Skype’s founders have noted that the country’s computer developers actually helped write new technology laws for a government that actively encouraged entrepreneurship and was dedicated to the development of a digital economy. The Tallinn community included a large pool of computer scientists and engineers while the economy ensured relatively low start-up and business costs.
But Estonia was not the only former soviet-bloc country undergoing such a transition. Adjacent economies with comparable attributes were going through a similar process, some offering even lower-cost environments. A key point of difference was the founders’ previous positive experience working with Estonian programmers, their understanding of the calibre of the workforce and the local technical capabilities.
This low cost and convenience convinced Skype’s founders that additional value could be created and captured by their being based in Estonia.
Finding your own comparative advantage
Sofizar creator, Zafar Khan, a Pakistani-born U.S. resident, looked outside his new homeland when deciding on a location for his fledgling business after finding too many strings attached to the money available. In Pakistan he could afford to set up on his own without investors and employ high worth IT engineers.
Lahore, explained Khan, had talent, low costs and convenience in that he knew the neighbourhood, customs and language. Given the intangibility of the online world, government corruption and red tape, while rife, had little impact on his activities.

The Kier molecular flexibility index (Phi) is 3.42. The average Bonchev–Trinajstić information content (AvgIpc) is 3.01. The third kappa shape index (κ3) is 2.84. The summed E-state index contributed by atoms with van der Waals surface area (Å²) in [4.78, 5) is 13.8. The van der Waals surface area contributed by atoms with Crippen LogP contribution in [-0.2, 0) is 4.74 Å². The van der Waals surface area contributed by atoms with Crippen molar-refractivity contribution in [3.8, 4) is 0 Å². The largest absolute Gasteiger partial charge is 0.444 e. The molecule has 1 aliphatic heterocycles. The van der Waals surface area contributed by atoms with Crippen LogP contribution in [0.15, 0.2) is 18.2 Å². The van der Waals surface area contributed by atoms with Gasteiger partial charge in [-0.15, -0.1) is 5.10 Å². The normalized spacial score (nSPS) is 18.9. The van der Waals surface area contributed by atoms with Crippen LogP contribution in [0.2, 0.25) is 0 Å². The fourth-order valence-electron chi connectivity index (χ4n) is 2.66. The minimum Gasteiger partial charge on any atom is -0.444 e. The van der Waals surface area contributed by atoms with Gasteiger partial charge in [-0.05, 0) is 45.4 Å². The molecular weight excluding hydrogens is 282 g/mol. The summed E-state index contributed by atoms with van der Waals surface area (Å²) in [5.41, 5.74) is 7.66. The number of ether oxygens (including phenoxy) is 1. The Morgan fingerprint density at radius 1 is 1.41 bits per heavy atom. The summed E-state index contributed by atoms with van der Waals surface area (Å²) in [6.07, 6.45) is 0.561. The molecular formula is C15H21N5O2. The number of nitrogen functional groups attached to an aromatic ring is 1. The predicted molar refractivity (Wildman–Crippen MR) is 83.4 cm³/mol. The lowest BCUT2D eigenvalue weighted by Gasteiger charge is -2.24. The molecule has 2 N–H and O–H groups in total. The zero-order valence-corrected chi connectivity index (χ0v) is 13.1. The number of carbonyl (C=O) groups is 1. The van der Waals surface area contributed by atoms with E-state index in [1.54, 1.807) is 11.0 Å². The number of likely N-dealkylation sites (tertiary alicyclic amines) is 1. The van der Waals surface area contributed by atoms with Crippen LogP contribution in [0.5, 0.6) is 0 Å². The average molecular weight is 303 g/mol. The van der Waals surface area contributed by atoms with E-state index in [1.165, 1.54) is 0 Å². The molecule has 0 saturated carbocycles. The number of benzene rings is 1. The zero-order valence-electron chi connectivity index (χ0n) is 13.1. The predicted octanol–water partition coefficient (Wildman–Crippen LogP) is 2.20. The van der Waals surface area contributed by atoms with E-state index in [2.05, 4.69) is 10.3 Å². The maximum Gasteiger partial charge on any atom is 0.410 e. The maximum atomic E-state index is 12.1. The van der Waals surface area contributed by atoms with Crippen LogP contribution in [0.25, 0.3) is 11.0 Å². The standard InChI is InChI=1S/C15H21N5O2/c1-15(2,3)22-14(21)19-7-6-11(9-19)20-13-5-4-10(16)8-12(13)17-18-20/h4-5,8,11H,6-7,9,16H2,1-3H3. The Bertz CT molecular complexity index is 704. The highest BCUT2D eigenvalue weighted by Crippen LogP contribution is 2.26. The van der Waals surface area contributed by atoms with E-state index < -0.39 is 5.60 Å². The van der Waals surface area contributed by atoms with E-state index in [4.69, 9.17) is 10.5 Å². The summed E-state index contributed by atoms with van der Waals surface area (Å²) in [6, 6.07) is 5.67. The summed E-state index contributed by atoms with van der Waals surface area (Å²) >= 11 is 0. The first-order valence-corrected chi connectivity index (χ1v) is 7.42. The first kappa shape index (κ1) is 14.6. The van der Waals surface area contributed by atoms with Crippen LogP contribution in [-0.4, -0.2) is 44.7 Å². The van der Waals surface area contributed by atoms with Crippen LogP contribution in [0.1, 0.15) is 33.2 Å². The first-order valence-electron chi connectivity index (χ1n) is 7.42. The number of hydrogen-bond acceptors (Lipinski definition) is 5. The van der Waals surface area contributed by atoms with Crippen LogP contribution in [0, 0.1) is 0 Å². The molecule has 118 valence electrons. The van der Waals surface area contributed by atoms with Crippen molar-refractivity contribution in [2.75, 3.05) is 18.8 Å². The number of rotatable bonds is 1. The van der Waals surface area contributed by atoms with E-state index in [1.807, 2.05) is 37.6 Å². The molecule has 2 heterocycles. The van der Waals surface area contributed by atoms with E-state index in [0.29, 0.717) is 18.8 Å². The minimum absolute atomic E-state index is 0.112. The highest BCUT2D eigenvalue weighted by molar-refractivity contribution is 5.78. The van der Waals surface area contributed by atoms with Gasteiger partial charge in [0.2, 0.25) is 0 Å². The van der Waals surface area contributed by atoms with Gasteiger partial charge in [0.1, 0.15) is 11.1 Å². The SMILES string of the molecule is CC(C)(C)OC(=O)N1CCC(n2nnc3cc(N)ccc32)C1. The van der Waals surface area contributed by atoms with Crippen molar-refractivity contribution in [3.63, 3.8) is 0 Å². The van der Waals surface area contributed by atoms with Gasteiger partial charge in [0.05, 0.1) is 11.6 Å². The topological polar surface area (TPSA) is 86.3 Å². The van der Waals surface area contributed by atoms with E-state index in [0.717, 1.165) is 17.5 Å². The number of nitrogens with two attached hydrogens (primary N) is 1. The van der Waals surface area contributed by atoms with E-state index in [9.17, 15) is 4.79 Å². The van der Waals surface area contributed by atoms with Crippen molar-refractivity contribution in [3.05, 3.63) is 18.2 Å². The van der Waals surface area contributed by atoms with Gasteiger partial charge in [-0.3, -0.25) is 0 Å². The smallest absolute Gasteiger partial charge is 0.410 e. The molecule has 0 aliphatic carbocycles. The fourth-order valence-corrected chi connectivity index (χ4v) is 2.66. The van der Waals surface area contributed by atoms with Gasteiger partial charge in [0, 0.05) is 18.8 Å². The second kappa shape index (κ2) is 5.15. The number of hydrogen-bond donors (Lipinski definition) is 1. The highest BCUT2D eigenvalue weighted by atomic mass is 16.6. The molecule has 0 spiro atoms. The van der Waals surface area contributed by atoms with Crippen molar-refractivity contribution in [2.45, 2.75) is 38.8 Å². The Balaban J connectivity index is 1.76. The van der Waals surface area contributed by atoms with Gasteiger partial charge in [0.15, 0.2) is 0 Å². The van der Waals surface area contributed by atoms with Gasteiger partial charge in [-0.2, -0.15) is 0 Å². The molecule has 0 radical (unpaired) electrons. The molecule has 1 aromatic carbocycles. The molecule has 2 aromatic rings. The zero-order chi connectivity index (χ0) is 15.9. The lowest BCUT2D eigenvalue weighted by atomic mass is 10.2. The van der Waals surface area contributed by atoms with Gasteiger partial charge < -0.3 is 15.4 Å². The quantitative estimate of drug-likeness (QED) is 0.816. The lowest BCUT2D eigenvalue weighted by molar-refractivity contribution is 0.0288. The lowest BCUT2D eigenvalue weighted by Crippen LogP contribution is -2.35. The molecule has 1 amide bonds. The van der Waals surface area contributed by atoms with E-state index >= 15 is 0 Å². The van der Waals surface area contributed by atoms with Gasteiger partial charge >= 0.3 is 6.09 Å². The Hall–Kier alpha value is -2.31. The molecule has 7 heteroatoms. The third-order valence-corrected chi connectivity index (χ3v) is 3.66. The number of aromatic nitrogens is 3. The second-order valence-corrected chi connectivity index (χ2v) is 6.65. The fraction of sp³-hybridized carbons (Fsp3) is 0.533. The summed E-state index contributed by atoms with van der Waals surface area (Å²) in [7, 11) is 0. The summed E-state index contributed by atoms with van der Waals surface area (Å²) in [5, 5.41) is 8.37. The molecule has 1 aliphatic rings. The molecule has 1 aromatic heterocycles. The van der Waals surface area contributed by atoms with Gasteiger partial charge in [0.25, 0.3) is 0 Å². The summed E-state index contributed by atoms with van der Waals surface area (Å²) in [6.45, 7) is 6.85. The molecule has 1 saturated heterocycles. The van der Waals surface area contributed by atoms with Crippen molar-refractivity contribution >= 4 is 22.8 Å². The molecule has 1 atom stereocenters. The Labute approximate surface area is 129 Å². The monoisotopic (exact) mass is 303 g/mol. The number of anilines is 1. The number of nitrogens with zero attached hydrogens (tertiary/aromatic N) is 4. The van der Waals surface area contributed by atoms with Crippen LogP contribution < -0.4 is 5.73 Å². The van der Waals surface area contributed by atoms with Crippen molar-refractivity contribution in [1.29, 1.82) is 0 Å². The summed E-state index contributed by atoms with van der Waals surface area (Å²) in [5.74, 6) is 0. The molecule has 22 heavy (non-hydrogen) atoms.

In explaining the decision to relocate SoundCloud to Berlin, Wahlforss noted in an interview that, “Berlin as a city, feels a bit like a start-up. It’s a melting pot of art, tech and creators.” In 2006, the city had the inter-related benefits of a low-cost environment (as governments reduced rent to regenerate areas of East Berlin left derelict after reunification), convenience of access to their core customer base and a high calibre workforce that combined the technical and creative talent required to develop their new venture.
The merging of Germany’s traditional strengths of engineering and technology with Berlin’s vibrant and creative music scene was fundamental to SoundCloud’s success while the city’s counter culture suited creative tech start-ups.
The five Cs
In each of the cases studied, as noted in the working paper What Should Determine Where Start-Ups Choose to Locate? The Five Cs of Place Surplus, the traditional variables associated with successful entrepreneurship did not seem to shape the entrepreneurs’ decisions. Instead these companies appeared to make location decisions influenced by what we refer to as the 5 Cs:
Cost - factors such as rents, living costs, wages
Convenience – including the entrepreneurs’ familiarity with a place, government policies, regulatory and legal environment, proximity to key markets and technological readiness
Community – networks and social capital
Calibre - the quality of the workforce and infrastructure, such as roads, airports and ICT
Creativity – the resourcefulness and ingenuity of the local community.
Companies are most likely to succeed where one or more of the five C’s that create or enhance their advantage are in plentiful supply. Entrepreneurs need to take the time to identify specific factors which are most important to their business. For example, a firm whose business strategy is based on cost competitiveness will derive more advantage from a place whose comparative advantage lies in lower costs.
There is no clear-cut, one-size-fits all formula to finding the perfectly location. These 5 Cs are not automatically a “surplus” or asset in themselves, and in some cases may be seen as an economic disadvantage.
Essentially, it is up to entrepreneurs to match the opportunities and challenges of a location with their products’ capabilities and needs. Entrepreneurs are more likely to succeed if they are able to develop strategies and business plans that leverage local advantages and make up for deficiencies by tapping into surpluses in other locations.